Given the profundity of Kurka’s material it would be impossible not to impart some level of political insight, and such moments were plentiful in the Long Beach Opera production. In Act I – Scene Four, Schweik finds himself in a cell at police headquarters after having been arrested for allegedly speaking against the Emperor. Many others are also in the jail for the very same offense, and all are worried about being brutalized and tortured at the hands of the police. Schweik, assuring his fellow jailbirds that things are not so bad, sings:
“I once read in a book where it said, you had to dance on red-hot iron and drink molten lead. You were shot or hanged, burned or slaughtered, and as a special event, drawn and quartered. They split you open or chopped your head, you might be innocent but you were also dead. There’s no quartering here or things of that kind, it’s improved for our benefit I’m glad to find. We’ve got a mattress, a table, a seat, they bring us soup and water and bread to eat, the slop pot is right there under your nose, a lot of progress is what it shows.”
As with a number of scenes in the opera, the action in Scene Four transcends the period setting of 1914, in fact it is hard not to think of the present when hearing about the “progress” made in the handling of prisoners held by certain governments. Surely waterboarding is an improvement over being drawn and quartered – yes, a lot of progress is what it shows!
The ending scenes of the Long Beach Opera production could hardly have concluded on a more profound note. In Act II – Scene Seven, the character of Schweik at last finds himself at the front. On the stage backdrop a gigantic image is projected, a terrible scene of utter desolation; shattered and blackened skeletal trees and bomb craters cast in blue light. From behind the stage backdrop the orchestra begins the somber music for the song, “Wait for the ragged soldiers.” Groups of wounded troops walk onto the stage – collapsing, exhausted, dying, as they sing their foreboding song:
“Wait for the ragged soldiers, watch for the ragged men with their sunken faces, holding their blood-red wounds with their hands. No sound of drums when they come, no trumpets blow when they come, no flags at the gate. Wait for the ragged soldiers. Wait…wait and watch for the ragged, watch for the tired men marching slowly homeward. Men… homeward. (….) Coat sleeves armless, legless, sightless. Angry, angry, angry men, angry men. No sound of drums when they come, No!”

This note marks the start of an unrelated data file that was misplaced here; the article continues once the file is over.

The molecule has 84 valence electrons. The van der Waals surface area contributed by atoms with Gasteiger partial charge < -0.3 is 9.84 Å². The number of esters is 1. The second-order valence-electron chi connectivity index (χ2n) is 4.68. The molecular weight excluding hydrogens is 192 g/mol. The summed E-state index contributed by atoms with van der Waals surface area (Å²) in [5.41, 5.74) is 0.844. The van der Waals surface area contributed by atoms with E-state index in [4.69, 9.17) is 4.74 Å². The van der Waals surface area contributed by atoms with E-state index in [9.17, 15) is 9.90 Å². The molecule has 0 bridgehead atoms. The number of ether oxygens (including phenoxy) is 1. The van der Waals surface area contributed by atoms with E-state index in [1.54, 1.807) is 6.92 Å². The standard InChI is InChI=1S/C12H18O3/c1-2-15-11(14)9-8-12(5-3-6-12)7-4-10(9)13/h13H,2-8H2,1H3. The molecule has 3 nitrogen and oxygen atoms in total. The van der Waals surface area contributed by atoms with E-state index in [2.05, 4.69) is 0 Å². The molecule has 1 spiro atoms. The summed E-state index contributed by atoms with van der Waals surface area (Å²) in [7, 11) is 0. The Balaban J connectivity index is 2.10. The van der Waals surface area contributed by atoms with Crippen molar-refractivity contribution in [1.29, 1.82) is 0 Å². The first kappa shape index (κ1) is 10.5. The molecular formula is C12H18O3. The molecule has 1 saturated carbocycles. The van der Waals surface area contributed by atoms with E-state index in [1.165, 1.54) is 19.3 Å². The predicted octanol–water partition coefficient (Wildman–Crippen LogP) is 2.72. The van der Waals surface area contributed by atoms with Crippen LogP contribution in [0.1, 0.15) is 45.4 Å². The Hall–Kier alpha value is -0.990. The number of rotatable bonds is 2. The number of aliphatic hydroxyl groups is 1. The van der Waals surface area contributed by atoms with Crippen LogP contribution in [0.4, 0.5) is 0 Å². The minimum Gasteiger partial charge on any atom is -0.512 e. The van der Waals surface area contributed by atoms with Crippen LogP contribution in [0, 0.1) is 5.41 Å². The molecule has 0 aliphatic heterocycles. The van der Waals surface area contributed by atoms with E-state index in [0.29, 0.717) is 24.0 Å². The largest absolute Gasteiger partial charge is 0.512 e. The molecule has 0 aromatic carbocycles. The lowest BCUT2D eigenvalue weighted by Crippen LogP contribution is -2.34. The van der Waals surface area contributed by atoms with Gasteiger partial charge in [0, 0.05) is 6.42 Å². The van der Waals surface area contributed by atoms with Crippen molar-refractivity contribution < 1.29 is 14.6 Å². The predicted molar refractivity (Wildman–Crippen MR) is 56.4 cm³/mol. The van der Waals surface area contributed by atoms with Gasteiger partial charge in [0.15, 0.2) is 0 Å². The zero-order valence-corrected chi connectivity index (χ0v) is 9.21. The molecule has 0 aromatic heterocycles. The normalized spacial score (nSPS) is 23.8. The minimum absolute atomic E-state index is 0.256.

Patrolling the battlefield, Schweik and Sergeant Vanek enter the scene carrying their guns; here the production has been updated to good effect.
Rather than carrying WWI era bolt action rifles, the two soldiers are armed with modern automatic assault rifles, reminders that the sentiments of this opera are not rooted in the past, but relevant and applicable to the world as it is today.
Lost in the landscape of mangled barbed-wire and stinking corpses, Schweik and Vanek argue over which direction to take. Vanek insists that his military map indicates a right turn, Schweik shrugs and says, “Maps are sometimes wrong.” The two cannot agree on how to advance, so they part, going separate ways.
Schweik watches the Sergeant disappear into the blackened wasteland of destruction, waves goodbye, and lays down his gun. As the character of Schweik begins to walk off stage, he sings: “I’ll take a quiet road where forget-me-nots grow, along a clear stream where soft breezes blow. I’ll take it easy for the rest of the day and pick some meadow flowers on the way. I’ll take a quiet road and I’ll lie in the sun, for birds and butterflies, I won’t need my gun.” His song over, Schweik vanishes.
In the opera’s epilogue the gentleman of Bohemia returns, stepping out of the darkness and into a spotlight to find Schweik’s abandoned gun. The gentleman sings the opera’s final words: “Schweik, Schweik, where did he go? He just disappeared and that’s all we know. Some say they saw him at a much later day, sipping a drink at a little café. And others will swear he was seen on the street, and lost in the crowd before they could meet. Schweik, Schweik, the Good Soldier Schweik, the kind of fellow that fellow men like. In one place or other he’s sure to be found. I wouldn’t be surprised if he’s somewhere around.”
[ More information on Robert Kurka’s opera, The Good Soldier Schweik: Song lyrics and a synopsis of the opera’s storyline, can be found on the Cedille Records website in .pdf format. An excellent recording of the opera performed by the Chicago Opera Theater and released by Cedille Records can be purchased from Amazon, where you can also hear song excerpts. An English language edition of Jaroslav Hašek’s Schweik novel, with illustrations by Josef Lada can also be purchased on Amazon.]